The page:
Saturday, January 26, 2013
Good News for the Poor!
The Annual Meeting
Fr Paul’s State of the Church Address
“Learning and Doing the Work of Jesus”
In today’s Gospel Jesus said; “I have come to bring Good News to the Poor”. Learning and doing this work is at the heart of the call of God. “Let the oppressed go free”, Jesus says. There are many among us oppressed by poverty, unemployment, anxiety and mental distress. How blind we so often seem to the compassion and love of Jesus so urgently needed right here in front of our very eyes.
Poverty is nothing new. It has always been with us and it always will be. It is into this milieu that Jesus states his purpose to the world; “I have come to bring Good News to the Poor”. It is a challenge to all of us to live that way.
Today we celebrate how very much this congregation does day in and day out to bring good news to the poor. Your work among the young and old, the poor, the recovery groups, Love INC, and folks who find themselves at the margins of society, is a tribute to how seriously you take these words; “Learning and doing the work of Jesus.” This statement is a banner that we hold over the doorway as we enter this church week by week.
That is who you are called to be. And this Annual Report gives expression, however adequately or inadequately to the work of the congregation. So many give sacrificially and generously to make so much happen in the Name of Jesus in and from this place. Let us celebrate the fact that we too have come to bring Good News to the Poor.
For me this past year has been a pure joy. Since the Great Feast Day of Blessed Patrick we have formed quite a formidable team for Jesus. I am so grateful that God has called us to walk these weeks and months together. I am proud of the way we have rebuilt our music program, how we have cared for young and old alike, and how we hardly skipped a beat as we continued the work of all your myriad ministries. I am especially pleased with how well you have responded to the call to rebuild our membership and how many of you have completed your membership forms. We must continue that work and each of you has God’s blessing and encouragement to invite others among your family, friends and neighbors to come and dwell with one another and with Jesus as we continue to learn and do the work of Jesus. And we made up the deficit by virtue of your generous response to the Summer Effort and a strong Christmas. And when I called on you to help your sisters and brothers through the work of the congregation’s Discretionary Fund, again you responded liberally.
We have also faced into the sadness of loss this year. We knew it was coming, but we are never really ready when the other shoe finally falls. The loss of Cal Adams is a painful reality, even for me who knew him for so short a time. How loving and kind a man. How devoted and driven he was as a great church builder, not just for the fabric of these walls but of the content of the character of the heart of this church. The work of our recovery groups is as much a monument to his ministry as is the Keystone Villa, The Good Shepherd Learning Center or the Parish Life Center. Your goodness and kindness of heart are a tribute to his ministry in your midst. And so as the Prayer Book says, “May this soul and the souls of all the faithful departed, through the mercy of God, rest in Peace and may light perpetual shine upon him”.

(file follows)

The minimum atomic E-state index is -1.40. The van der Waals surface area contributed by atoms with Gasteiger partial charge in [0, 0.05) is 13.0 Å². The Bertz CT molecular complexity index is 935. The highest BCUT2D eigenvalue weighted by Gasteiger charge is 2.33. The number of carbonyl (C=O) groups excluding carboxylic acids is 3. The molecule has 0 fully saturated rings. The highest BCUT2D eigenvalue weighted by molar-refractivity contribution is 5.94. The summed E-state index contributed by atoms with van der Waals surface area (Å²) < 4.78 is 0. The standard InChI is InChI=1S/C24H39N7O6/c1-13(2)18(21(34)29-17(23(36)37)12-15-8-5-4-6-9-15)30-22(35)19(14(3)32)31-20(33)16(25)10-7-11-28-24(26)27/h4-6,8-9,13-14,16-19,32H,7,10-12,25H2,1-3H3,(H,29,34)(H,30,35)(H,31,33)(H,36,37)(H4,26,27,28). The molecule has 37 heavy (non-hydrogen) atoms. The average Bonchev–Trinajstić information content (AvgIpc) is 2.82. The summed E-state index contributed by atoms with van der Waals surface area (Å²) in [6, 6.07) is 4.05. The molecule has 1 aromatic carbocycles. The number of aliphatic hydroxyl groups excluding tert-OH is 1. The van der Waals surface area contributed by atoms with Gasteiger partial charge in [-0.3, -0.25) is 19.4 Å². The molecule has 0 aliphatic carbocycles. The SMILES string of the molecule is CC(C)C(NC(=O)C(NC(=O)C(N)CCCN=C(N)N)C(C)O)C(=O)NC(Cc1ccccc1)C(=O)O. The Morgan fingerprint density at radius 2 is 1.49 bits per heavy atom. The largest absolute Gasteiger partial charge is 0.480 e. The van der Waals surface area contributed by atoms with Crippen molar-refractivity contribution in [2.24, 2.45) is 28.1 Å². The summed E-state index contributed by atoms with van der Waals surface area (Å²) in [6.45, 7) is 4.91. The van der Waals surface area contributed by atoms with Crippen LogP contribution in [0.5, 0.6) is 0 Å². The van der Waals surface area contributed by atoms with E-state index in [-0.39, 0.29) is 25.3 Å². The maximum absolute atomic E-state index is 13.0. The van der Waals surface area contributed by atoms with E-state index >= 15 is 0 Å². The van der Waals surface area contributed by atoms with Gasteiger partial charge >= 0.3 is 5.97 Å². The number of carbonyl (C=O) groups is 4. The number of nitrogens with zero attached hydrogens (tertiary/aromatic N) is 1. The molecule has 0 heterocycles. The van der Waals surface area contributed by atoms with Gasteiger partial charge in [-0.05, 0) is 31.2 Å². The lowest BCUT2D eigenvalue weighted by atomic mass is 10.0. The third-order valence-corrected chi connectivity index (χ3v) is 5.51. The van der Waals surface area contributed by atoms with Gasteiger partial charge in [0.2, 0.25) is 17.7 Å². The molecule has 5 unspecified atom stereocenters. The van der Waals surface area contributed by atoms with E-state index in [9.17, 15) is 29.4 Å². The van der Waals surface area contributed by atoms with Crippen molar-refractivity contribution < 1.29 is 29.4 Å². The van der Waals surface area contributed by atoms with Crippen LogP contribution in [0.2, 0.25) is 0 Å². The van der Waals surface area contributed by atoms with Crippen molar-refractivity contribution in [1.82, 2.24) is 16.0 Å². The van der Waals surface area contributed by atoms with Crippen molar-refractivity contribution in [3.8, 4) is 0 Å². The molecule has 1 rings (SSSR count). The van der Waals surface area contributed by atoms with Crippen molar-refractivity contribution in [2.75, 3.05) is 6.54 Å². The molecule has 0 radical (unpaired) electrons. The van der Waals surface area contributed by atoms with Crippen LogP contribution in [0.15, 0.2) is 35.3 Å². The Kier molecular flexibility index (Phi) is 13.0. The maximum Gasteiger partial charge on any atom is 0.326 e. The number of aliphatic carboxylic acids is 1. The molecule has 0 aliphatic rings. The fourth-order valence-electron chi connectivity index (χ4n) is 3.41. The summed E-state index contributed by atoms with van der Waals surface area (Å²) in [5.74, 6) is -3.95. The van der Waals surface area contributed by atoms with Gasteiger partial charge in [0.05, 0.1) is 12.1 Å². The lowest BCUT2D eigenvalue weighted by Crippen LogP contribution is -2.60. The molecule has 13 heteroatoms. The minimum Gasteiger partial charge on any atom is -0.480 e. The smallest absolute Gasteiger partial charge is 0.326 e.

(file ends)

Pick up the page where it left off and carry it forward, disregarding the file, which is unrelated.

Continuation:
And now we really must turn our attention to yet another and more permanent transition. It has been quite a while since Cal’s retirement. We are now working on three years since that time. If you are annoyed with the snail’s pace at which the church deals with transition ministry, I can assure you that the clergy share similar feelings. In the old days, and I have the ability to use that expression advisedly, we had what we called “The Old Boy Network”. Obviously we have to add the other gender to that turn of phrase to reflect the church’s inclusiveness.
We were once a much more proactive church when it came to clergy recruitment and deployment. I am personally convinced that to leave this matter up to chance and to posture ourselves in a reactive a way is deleterious to our common life. I believe that the church in general must get proactive about transition, and more especially in our specific case. For the sake of the wellbeing of the church, we must discover who it is that God has called to become St. Gabriel’s next rector. In the meantime, I promise you; I will give you my level best to be your priest.
By now you must have a pretty good idea who I am; just a “simple” parish priest. For me, my marching orders are to celebrate this church as it becomes more and more a “House of Prayer for All People”. I once saw those words across the great west doors of the National Cathedral when I was a boy. Not realizing they come from the 56th Chapter of the Book of the Prophet Isaiah, not realizing that they were repeated by Jesus at the dramatic climax of his ministry at the cleansing of the Temple, I found those sacred words to be at the heart of my own ministry.
In today’s Epistle Paul tells us that we are one body and that there is no one part of the body more or less important than any other. What we proclaim theologically we must also learn politically and internationally. For whether it is race, class, gender, ethnicity, or orientation, I have given it my heart and soul to proclaim these words of my namesake The Apostle to the Gentiles as being at the heart of the Gospel for me:
“There is no longer Jew or Greek, there is no longer slave or free, there is no longer male and female; for all of you are one in Christ Jesus.” ~Galatians 3:28
Thus we journey on;
Bringing Good News to the Poor
Learning and Doing the work of Jesus
Always and again I say always being and becoming; “A House of Prayer for All People”
And may Peace be upon you,